Wednesday, 4 February 2015

The Fault in Our Stars

I believe we have a choice in this world. About how to tell sad stories. On the one hand, you can sugar-coat it, the way they do in movies and romance novels. Where beautiful people learn beautiful lessons, and nothing is too messed up that it can’t be fixed with an apology and a Peter Gabriel song. I like that version as much as the next girl does, believe me. It’s just not the truth.

Those are the first words spoken, by the main character, in The Fault in Our Stars. It’s a pretty bold move, sticking that right at the start; saying, not in so many words, “all those other films aren’t the truth, but ours is!” But is director Josh Boone’s tale of “boy meets girl; girl has terminal cancer” really any “truer” than other romantic comedies, or is it just your typical beautiful-people rom-com with added breathing apparatus?

Out now on DVD and Blu-ray, the movie (which is based on a critically acclaimed novel of the same name, by John Green) certainly ticks all the modern rom-com boxes. Main characters Hazel Grace (Shailene Woodley) and Gus (Ansel Elgort) definitely qualify as “beautiful people”. They get adorably flustered when they meet, bumping into doors and muttering apologies. Hazel’s parents (Laura Dern and Sam Trammell) fit the meddling rom-com parent mould to a T, while Gus does exactly the sort of endearingly quirky/goofy stuff you’d expect. There’s even a “Hazel waiting for Gus to call” montage, a romantic getaway in Amsterdam, and an “I’m no good for you” speech.

It’s just that, in this case, the beautiful people have major health problems: Hazel has terminal thyroid cancer and messed-up lungs, so she has to wear a breathing tube and lug a heavy oxygen tank around all the time. Gus, meanwhile, is an amputee, having lost the lower part of his leg to bone cancer. That adorably-flustered meeting I mentioned happens at a cancer support group. And the romantic holiday? It’s almost like a military operation, with every detail planned weeks in advance, lest a lack of elevators aggravate Hazel’s condition.

And that’s awesome. This is a movie about a relationship, where the characters have to deal with cancer – not a movie about cancer, where the characters also have a relationship. The cancer stuff never feels exploitative or tacked-on; instead, it’s used sparingly and sensitively to make Gus and Hazel feel like star-crossed lovers and give an unshakeable feeling of melancholy and uncertainty to the proceedings.

This is bolstered by the fact the film cleverly telegraphs two likely endings – almost from the start, actually, which put paid to my smug certainty that I’d already figured out where things were headed, and made me feel just as uneasy as the characters. Meanwhile, Woodley and Elgort (who have an insane amount of on-screen chemistry) deliver quite-frankly-excellent performances as Hazel and Gus – particularly Shailene Woodley, who has that same whispery quality as Jennifer Lawrence and had me hanging on her every word. I felt like I really got to know and love Gus and Hazel in the two hours I spent with them, which meant I was woefully under-prepared for all the horrible things I was sure were about to happen to them.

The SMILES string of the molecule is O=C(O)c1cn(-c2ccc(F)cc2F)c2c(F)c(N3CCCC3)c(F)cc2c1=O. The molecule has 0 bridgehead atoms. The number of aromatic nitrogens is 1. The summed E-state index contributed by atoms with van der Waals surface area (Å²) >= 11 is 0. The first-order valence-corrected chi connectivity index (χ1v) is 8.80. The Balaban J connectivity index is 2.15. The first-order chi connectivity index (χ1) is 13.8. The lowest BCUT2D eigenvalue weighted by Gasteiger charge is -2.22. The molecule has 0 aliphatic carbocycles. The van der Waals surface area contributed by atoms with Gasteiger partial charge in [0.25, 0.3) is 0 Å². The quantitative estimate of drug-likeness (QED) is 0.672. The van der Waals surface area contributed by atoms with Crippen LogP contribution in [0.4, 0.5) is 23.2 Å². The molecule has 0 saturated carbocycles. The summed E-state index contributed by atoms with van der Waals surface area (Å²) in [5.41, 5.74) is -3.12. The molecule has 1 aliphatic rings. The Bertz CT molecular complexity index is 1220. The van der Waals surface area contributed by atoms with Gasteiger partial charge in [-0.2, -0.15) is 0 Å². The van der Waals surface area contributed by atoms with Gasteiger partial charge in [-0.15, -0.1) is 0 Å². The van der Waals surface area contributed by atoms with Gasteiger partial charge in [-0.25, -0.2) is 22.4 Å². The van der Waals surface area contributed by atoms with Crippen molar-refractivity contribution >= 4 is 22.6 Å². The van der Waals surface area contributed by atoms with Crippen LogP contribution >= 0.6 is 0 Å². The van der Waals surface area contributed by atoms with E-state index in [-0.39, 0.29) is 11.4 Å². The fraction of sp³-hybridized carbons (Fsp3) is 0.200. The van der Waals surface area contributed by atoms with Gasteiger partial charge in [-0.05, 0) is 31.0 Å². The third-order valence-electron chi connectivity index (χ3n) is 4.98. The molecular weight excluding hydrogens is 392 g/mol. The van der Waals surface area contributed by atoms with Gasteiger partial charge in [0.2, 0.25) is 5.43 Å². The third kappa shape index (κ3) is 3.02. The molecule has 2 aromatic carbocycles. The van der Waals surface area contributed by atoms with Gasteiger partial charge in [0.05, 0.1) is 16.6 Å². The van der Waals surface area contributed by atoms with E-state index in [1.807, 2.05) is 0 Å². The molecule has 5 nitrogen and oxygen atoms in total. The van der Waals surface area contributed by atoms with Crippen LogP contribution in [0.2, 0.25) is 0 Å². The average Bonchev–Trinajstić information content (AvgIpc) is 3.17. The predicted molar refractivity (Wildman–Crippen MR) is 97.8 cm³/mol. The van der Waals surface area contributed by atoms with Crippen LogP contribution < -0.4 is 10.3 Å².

This is a film that knows exactly how it wants you to feel, and exactly how to make you feel it – everything about it just works, perfectly, exactly as the film makers intended, and I’m still thinking about it days later. I’m not the sort to be emotionally affected by movies, but I can’t seem to shake this one off – and I know certain parts of the film will stay with me for a very long time. Even a slightly incongruous-feeling side story about a cockbag author (ham-fistedly portrayed by Willem Dafoe) wasn’t enough to put a dampener on all the other brilliantly-executed stuff that was going on.
So no, The Fault in Our Stars isn’t “just” another beautiful-people rom-com. It’s so much more than that. It’s a well-written, smart, well-acted, impactful rom-com that genuinely does ring “truer” than others in its genre. It’s a romantic comedy with staying power... potentially, one with the power to impart genuine life lessons and leave its viewers with a new outlook on the issues it raises. I’m not sure about that last bit, yet; I’m still busy trying to digest everything.

To paraphrase Hazel Grace, “I fell in love with this movie the way you fall asleep: slowly, and then all at once.” It’s perfect. Watch it. Watch it now. 5/5


Mike Lee

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